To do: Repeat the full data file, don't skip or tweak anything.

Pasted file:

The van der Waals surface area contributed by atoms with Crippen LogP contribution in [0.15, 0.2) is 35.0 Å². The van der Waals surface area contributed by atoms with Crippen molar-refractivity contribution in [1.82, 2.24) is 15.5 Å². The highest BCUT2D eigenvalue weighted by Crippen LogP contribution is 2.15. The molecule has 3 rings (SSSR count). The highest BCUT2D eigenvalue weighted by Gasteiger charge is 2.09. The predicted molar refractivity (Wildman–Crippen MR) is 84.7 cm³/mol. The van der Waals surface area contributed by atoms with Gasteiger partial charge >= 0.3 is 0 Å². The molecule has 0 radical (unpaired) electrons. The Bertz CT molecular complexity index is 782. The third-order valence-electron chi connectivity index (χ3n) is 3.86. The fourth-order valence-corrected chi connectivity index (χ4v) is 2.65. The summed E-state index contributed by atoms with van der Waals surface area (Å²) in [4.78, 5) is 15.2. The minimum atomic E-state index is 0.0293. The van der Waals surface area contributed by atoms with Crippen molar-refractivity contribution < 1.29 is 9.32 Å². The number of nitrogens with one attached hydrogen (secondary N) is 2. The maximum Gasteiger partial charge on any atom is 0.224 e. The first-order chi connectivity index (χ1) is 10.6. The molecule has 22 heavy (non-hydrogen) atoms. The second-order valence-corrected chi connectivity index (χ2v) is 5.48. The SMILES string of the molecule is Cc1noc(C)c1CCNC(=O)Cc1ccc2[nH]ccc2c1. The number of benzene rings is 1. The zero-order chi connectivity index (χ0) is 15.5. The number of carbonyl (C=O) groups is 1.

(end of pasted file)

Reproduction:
The van der Waals surface area contributed by atoms with Crippen LogP contribution in [0.15, 0.2) is 35.0 Å². The van der Waals surface area contributed by atoms with Crippen molar-refractivity contribution in [1.82, 2.24) is 15.5 Å². The highest BCUT2D eigenvalue weighted by Crippen LogP contribution is 2.15. The molecule has 3 rings (SSSR count). The highest BCUT2D eigenvalue weighted by Gasteiger charge is 2.09. The predicted molar refractivity (Wildman–Crippen MR) is 84.7 cm³/mol. The van der Waals surface area contributed by atoms with Gasteiger partial charge >= 0.3 is 0 Å². The molecule has 0 radical (unpaired) electrons. The Bertz CT molecular complexity index is 782. The third-order valence-electron chi connectivity index (χ3n) is 3.86. The fourth-order valence-corrected chi connectivity index (χ4v) is 2.65. The summed E-state index contributed by atoms with van der Waals surface area (Å²) in [4.78, 5) is 15.2. The minimum atomic E-state index is 0.0293. The van der Waals surface area contributed by atoms with Crippen molar-refractivity contribution < 1.29 is 9.32 Å². The number of nitrogens with one attached hydrogen (secondary N) is 2. The maximum Gasteiger partial charge on any atom is 0.224 e. The first-order chi connectivity index (χ1) is 10.6. The molecule has 22 heavy (non-hydrogen) atoms. The second-order valence-corrected chi connectivity index (χ2v) is 5.48. The SMILES string of the molecule is Cc1noc(C)c1CCNC(=O)Cc1ccc2[nH]ccc2c1. The number of benzene rings is 1. The zero-order chi connectivity index (χ0) is 15.5. The number of carbonyl (C=O) groups is 1.